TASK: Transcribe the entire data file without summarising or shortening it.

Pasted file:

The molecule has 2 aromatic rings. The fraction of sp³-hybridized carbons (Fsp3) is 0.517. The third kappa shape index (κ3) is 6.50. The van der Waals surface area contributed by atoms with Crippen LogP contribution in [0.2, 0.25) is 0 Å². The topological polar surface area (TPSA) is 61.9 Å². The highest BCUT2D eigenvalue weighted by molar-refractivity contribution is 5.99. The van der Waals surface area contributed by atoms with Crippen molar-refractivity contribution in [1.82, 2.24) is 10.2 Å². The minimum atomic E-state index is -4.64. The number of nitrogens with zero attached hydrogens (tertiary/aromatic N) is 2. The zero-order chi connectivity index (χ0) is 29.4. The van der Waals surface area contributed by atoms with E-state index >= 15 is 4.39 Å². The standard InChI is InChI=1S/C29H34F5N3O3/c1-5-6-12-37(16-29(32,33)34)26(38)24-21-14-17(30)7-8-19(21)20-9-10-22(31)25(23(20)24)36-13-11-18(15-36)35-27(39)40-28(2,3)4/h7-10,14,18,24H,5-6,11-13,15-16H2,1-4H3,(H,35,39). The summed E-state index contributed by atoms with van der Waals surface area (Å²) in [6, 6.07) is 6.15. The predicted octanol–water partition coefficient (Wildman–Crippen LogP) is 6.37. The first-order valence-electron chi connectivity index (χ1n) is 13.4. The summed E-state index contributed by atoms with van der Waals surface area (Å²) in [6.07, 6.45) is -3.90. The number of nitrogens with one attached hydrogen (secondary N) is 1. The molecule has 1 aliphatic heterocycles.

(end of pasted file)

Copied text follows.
The molecule has 2 aromatic rings. The fraction of sp³-hybridized carbons (Fsp3) is 0.517. The third kappa shape index (κ3) is 6.50. The van der Waals surface area contributed by atoms with Crippen LogP contribution in [0.2, 0.25) is 0 Å². The topological polar surface area (TPSA) is 61.9 Å². The highest BCUT2D eigenvalue weighted by molar-refractivity contribution is 5.99. The van der Waals surface area contributed by atoms with Crippen molar-refractivity contribution in [1.82, 2.24) is 10.2 Å². The minimum atomic E-state index is -4.64. The number of nitrogens with zero attached hydrogens (tertiary/aromatic N) is 2. The zero-order chi connectivity index (χ0) is 29.4. The van der Waals surface area contributed by atoms with E-state index >= 15 is 4.39 Å². The standard InChI is InChI=1S/C29H34F5N3O3/c1-5-6-12-37(16-29(32,33)34)26(38)24-21-14-17(30)7-8-19(21)20-9-10-22(31)25(23(20)24)36-13-11-18(15-36)35-27(39)40-28(2,3)4/h7-10,14,18,24H,5-6,11-13,15-16H2,1-4H3,(H,35,39). The summed E-state index contributed by atoms with van der Waals surface area (Å²) in [6, 6.07) is 6.15. The predicted octanol–water partition coefficient (Wildman–Crippen LogP) is 6.37. The first-order valence-electron chi connectivity index (χ1n) is 13.4. The summed E-state index contributed by atoms with van der Waals surface area (Å²) in [6.07, 6.45) is -3.90. The number of nitrogens with one attached hydrogen (secondary N) is 1. The molecule has 1 aliphatic heterocycles.